Avaya also has prevented competition from outside providers by requiring a series of passwords and permissions be activated, Black Box alleges. First, the delivery of a license file is required to enable “maintenance service permissions,” which expands the scope of administrative functions that a user can perform. “DADMINs” are special logins Avaya created for BusinessPartners.
Beginning in July 2005, it became Avaya’s policy to deny maintenance access to enterprises that did not have a maintenance contract with Avaya or a BusinessPartner, the Black Box complaint says.
Avaya also will turn off maintenance service permissions on enterprises’ equipment if it finds out the equipment is being serviced by a maintenance provider that’s not a certified Avaya BusinessPartner. That’s what happened to Kennett Square, Pa.-based Genesis HealthCare when Avaya learned of the enterprise’s intention to ditch its Avaya maintenance contract on 12 Avaya Definity/Communication Managers in favor of a half-price contract with Continuant, Voice Report reported in October 2006.
Enterprises Locked Out of PBXs as Avaya Cracks Down
Progressive Insurance, a Mayfield Village, Ohio-based company that reports to be the third-largest provider of automobile insurance in the U.S., was on the verge of hiring Black Box to provide telecom-related maintenance. The three-year deal, which involved subcontracting with Hewlett-Packard, was worth $10.5 million to Black Box, according to the vendor’s complaint. The deal allegedly had Avaya’s blessing as long as Avaya was “involved” and set to earn a commission.
But after Progressive accepted the proposal, Avaya said Black Box’s involvement was a violation of its “three-tiering” policy, referring to its position against deals that involve a client, a business partner and Avaya, according to the complaint. Avaya threatened to deny access to its DADMINs and prohibit Progressive access to MSPs, which Progressive had been ready to purchase for as much as $750,000.
Forced to choose, Progressive decided to deal instead exclusively with Black Box, according to the complaint. But Avaya allegedly still threatened to deny DADMINs and MSPs, forcing Progressive to instead go with Avaya.
And Progressive isn’t the only enterprise identified as a victim in Black Box’s complaint. Without access to maintenance permissions and passwords, Black Box also was forced to transfer the voice services and support portion of its contract with Electronic Data Systems Corporation (EDS) to Exeter, R.I.-based Carousel Industries, a Platinum Avaya BusinessPartner, on Oct. 31, the complaint says.
But EDS was relatively lucky. Avaya accessed the systems of other Black Box customers – including Target Corporation, Macy’s, International Paper, HCA Hospitals, British Petroleum and others – and inserted a new access block that locks out the owners and any third-party service provider, Black Box’s complaint charges. In one of those enterprises, Avaya changed the maintenance parameters so Black Box wouldn’t be notified of any alarms if the PBX were to malfunction, the filing says.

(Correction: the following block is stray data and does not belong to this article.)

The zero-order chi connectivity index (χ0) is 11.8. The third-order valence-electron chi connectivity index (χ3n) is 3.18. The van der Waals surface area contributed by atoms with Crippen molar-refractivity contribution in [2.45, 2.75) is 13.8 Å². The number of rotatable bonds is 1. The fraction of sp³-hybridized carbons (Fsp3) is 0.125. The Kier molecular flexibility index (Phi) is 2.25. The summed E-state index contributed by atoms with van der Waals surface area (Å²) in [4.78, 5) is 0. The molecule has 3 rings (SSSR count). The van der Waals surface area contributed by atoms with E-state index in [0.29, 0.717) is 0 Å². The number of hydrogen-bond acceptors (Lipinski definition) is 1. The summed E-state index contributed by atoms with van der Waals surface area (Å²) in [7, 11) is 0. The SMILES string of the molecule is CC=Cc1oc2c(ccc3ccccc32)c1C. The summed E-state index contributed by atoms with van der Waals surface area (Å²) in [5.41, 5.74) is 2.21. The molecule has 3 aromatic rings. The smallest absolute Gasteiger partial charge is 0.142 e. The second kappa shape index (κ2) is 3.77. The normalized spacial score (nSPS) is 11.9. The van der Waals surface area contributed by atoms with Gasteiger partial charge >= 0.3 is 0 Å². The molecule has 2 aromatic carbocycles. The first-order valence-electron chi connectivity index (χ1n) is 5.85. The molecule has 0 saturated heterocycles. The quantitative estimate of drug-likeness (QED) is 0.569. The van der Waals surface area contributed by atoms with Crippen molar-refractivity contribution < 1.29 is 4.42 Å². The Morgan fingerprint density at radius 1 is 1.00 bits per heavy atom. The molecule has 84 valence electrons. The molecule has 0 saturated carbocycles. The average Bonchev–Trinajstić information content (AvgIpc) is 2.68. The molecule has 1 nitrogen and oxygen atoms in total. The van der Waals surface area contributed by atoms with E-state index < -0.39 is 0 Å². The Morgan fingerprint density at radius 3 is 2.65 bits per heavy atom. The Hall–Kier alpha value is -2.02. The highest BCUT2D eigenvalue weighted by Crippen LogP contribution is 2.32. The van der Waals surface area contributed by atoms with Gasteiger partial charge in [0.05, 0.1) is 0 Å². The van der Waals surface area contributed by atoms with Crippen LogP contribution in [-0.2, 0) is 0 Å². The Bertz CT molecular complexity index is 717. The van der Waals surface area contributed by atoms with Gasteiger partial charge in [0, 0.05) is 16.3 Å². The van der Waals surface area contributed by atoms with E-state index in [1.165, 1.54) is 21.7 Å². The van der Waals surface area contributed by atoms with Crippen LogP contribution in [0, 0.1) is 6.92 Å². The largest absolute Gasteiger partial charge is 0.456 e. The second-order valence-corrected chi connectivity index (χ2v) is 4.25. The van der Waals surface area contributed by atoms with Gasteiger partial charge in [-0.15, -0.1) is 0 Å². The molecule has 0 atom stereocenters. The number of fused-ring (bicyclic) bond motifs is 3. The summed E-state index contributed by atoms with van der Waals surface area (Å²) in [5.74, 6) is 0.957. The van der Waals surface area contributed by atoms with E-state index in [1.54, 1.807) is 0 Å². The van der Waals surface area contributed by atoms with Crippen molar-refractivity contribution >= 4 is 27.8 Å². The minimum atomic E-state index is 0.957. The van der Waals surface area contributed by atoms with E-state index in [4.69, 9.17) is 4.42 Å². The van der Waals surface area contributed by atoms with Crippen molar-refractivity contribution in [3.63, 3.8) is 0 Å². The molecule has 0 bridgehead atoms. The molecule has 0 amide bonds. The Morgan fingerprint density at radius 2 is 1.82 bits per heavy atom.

Avaya also has asked former Avaya maintenance customers who switched to Black Box for access to their systems, only to shut off MSPs, the complaint alleges. One enterprise gave Avaya access for an “apparently legitimate purpose” but Avaya went so far as to shut off all passwords and permissions, including DADMINs, according to the complaint. An Avaya tech accessed another enterprise’s system to install a part at a remote location, but allegedly used his or her access to insert a new access block into the system.
Additionally, Black Box claims that Avaya contacted its customers and told the enterprises that the independent service provider does not have access to the passwords needed to maintain their systems and that unauthorized use of these passwords is in violation of federal and state laws, implying that Black Box’s operations are illegal.
Avaya is planning to visit all Black Box customers that can’t be remotely accessed in order to disable DADMINs, Black Box says it learned from an Avaya employee.
You probably didn’t hear about all of these software lock outs before purchasing an Avaya PBX, Black Box indicates. “Avaya and its predecessors did not reveal to users of its equipment that, without MSPs, third-party maintenance providers (such as Black Box and its predecessors) could not access all the commands required to perform maintenance,” the company says in its complaint.
As sensational as they seem, Black Box’s claims are consistent with the 18-page PowerPoint, “Judo Against TLI,” obtained and reported by Voice Report [VR 10/16/06]. In that document, Avaya describes three letters that are to be sent to enterprises: an “informational letter” for when the sales rep first becomes aware that a customer is considering an unauthorized provider; a “notifi-cation letter” for when a customer cancels an Avaya maintenance agreement in lieu of signing with an unauthorized provider; and a “cancellation letter” that informs the customer that their MSPs are being deactivated. TLI refers to an affiliate of Continuant.
Another similarly titled 27-page Avaya PowerPoint sends an even more powerful message. In “Judo Strategy Beat United Asset Coverage,” Avaya sales reps are instructed to “create fear/uncertainty/doubt regarding UAC promises.” The document is included as evidence in the UAC lawsuit.
Apple Didn’t Fall Far from Tree, Complaint Alleges
So what are your alternative options if you want to buy maintenance on your Avaya equipment? Avaya declined to respond to Voice Report’s requests for comment in relation to the Black Box lawsuit and was not able to answer questions related to maintenance service options prior to our publication’s deadline. But Black Box’s attorneys, who did not return our calls for comment, indicate in their complaint that Avaya customers have few options when it comes to buying maintenance.
Avaya has “monopoly power” by virtue of its market share; its control over its passwords, permissions and parts; its ability to exclude third-party providers from competing; and its ability to impose “unreasonable and unnecessary costs and surcharges on ‘locked in’ owners to gain access to the necessary passwords, permissions or parts,” the filing reads.
Black Box’s complaint compares Avaya’s policies to those of the former telecom monopoly that gave it birth in a section titled “AT&T: Avaya’s Monopolistic Roots.” (